From virtual-reality (VR) police training programs to gun-toting drones and iris scanners, a public-security expo in China showed the range of increasingly high-tech tools available to the nation’s police.
The exhibition, which ran from Tuesday to yesterday in Beijing, emphasized surveillance and monitoring technology just as the Chinese Communist Party’s domestic security spending has skyrocketed.
Facial-recognition screens analyzing candid shots of conference attendees were scattered around the exhibition hall, while other vendors packed their booths with security cameras.
More innocuous applications, like smart locks for homes and big-data applications to reduce traffic congestion, also occupied large swathes of the conference.
However, the high-end devices on display highlighted the emphasis that China has put on equipping its security forces with gear of the future.
Megvii, an artificial-intelligence company backed by e-commerce giant Alibaba, demonstrated different pairs of “smart” sunglasses, which sound an alarm when they spot a suspect.
They do not come cheap — one pair costs about 20,000 yuan (US$2,900), according to an employee at Megvii’s booth.
Similar eyewear made global headlines in February when police in the central city of Zhengzhou used them to spot potential suspects in a crowded train station.
Multiple companies also showed off iris scanners, which specialize in detecting and matching unique patterns on the iris, the colored part of the eye.
“From fetal stage to adolescence to adulthood, the iris stays the same,” James Wang, marketing director at IrisKing, told reporters.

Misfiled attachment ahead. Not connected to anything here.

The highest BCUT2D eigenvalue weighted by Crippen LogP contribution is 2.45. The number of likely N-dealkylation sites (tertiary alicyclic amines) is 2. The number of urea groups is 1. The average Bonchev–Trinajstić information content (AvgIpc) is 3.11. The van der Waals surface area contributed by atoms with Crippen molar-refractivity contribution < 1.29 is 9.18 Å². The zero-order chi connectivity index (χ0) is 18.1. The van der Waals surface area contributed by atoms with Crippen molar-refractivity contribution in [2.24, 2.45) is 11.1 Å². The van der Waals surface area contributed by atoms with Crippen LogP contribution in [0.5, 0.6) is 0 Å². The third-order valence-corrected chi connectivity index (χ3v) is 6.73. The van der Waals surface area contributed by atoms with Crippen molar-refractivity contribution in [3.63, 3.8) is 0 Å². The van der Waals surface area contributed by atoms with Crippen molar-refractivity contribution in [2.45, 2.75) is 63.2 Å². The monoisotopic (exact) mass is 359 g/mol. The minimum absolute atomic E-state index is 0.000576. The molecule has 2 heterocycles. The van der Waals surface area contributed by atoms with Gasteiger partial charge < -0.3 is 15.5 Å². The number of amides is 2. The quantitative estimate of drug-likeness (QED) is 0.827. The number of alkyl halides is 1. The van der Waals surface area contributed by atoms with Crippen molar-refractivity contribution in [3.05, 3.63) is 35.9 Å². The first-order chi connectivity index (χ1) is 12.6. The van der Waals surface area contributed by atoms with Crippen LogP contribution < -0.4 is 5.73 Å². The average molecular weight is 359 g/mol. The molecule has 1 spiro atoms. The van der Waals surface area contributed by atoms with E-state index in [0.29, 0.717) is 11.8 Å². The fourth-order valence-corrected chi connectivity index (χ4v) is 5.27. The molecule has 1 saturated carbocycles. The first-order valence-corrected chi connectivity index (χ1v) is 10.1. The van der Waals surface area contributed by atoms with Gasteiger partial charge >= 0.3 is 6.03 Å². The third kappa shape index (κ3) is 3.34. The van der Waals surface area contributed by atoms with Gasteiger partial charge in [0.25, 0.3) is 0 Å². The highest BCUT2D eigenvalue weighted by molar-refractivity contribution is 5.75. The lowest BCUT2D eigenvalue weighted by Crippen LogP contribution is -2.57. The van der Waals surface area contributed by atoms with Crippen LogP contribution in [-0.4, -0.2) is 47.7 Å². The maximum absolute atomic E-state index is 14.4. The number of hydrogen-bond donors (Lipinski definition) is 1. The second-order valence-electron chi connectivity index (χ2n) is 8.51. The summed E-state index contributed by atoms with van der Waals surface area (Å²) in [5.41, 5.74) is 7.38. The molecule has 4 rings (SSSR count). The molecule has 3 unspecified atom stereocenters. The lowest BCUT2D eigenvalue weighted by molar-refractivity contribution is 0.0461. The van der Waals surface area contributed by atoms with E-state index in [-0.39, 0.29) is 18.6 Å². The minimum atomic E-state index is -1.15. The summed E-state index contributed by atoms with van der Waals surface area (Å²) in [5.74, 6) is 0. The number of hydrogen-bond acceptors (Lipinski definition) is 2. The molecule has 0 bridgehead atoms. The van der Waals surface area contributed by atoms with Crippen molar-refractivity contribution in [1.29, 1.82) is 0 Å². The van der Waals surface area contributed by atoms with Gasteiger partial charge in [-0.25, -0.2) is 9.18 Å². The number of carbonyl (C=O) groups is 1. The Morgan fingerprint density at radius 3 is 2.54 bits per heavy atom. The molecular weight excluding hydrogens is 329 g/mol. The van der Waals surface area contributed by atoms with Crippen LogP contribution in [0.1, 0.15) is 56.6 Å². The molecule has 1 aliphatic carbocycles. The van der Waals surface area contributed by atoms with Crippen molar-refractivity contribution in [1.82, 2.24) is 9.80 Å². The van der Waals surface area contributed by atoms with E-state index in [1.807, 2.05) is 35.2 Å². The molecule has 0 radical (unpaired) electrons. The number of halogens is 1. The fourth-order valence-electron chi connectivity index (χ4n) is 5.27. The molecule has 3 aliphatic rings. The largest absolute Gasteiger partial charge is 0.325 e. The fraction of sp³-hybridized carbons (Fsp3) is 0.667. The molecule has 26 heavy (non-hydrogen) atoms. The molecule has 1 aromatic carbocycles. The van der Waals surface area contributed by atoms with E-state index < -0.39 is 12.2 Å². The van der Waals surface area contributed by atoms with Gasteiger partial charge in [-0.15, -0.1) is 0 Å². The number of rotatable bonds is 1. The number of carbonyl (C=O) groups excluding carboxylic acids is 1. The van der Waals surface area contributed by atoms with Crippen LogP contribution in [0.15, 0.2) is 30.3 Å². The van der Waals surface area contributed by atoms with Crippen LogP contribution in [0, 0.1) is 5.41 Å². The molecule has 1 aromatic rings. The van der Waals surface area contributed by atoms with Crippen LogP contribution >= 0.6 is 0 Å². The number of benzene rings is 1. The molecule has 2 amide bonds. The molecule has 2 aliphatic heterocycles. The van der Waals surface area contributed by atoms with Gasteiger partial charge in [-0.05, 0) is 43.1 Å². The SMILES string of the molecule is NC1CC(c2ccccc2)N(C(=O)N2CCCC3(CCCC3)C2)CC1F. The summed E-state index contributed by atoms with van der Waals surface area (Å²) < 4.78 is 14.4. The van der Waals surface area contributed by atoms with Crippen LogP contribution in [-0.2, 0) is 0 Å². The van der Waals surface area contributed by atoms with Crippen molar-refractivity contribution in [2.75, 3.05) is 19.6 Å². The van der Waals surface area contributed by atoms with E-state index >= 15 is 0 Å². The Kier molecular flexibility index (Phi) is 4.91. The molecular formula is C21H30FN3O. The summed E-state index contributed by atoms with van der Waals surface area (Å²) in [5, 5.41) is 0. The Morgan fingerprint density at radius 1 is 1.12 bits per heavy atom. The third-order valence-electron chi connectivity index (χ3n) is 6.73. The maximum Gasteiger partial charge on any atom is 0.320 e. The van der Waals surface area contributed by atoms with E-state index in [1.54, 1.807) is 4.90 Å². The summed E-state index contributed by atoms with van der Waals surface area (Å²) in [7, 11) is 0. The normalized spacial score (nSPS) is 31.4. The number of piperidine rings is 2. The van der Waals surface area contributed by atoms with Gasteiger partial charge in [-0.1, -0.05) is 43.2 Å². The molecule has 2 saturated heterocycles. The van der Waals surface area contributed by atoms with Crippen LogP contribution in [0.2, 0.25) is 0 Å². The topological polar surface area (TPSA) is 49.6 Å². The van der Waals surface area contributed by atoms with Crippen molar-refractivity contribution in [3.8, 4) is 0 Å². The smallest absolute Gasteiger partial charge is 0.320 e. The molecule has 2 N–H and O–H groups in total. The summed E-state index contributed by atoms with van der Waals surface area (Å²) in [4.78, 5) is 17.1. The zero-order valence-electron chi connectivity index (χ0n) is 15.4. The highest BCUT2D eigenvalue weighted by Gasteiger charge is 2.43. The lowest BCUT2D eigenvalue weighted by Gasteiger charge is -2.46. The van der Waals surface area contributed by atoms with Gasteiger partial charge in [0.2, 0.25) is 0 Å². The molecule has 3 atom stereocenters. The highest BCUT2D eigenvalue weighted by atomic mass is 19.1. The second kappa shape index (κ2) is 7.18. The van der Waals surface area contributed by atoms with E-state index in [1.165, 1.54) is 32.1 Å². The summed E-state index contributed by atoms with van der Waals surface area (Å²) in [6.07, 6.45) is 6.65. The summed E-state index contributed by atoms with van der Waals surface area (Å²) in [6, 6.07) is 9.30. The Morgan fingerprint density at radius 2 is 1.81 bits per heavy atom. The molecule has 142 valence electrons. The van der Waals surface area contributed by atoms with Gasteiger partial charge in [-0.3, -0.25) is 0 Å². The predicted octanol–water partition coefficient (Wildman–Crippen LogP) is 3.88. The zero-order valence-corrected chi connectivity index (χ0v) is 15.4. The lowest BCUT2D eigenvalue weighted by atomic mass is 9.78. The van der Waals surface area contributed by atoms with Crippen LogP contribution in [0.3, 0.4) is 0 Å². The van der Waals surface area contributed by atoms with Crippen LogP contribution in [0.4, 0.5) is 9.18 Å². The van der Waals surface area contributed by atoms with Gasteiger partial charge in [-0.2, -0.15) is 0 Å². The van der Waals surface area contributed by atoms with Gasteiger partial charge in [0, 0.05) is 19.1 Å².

Compared with fingerprinting and facial recognition, the error rate for matching irises is also lower.
“Since iris recognition is done in vivo, it’s also very hard to fake,” Wang said.
China last year spent an estimated 1.24 trillion yuan on domestic security, a 12.4 percent increase from the year before, according to a March report by Adrian Zenz, a China security expert at Germany’s European School of Culture and Theology.
Bolstering security in China’s minority regions has been a priority, according to Zenz’s report.
In Tibet, domestic security spending rose more than 400 percent between 2007 and 2016, almost double the growth in spending across all provinces and regions for the same period.
In the northwest region of Xinjiang, where the government has used an array of surveillance equipment, the security spending spree ballooned nearly 100 percent last year, twice its spending on healthcare, Zenz said.
The expo shows how broadly technology is being applied to a variety of challenges for the nation’s public-security forces.
A Shenzhen-based tech company called ZNV is using video analysis, such as the detection of facial “micro-expressions,” to analyze emotional responses. One application is police interrogation, although the product is still in the pilot stage.
At a booth run by the First Research Institute of the Chinese Ministry of Public Security, conference attendees took turns trying a VR game meant to teach police about proper firearm usage.
One attendee waved around a fake gun in a simulated takedown of thieves who had robbed a fruit shop.
However, in the pursuit of high-tech police products, some companies seem to have got a little carried away.
For instance, drones developed by Harwar, a Shenzhen-based company, can come with a number of add-ons, including a “net gun module” that launches a net to ensnare criminals on the run.
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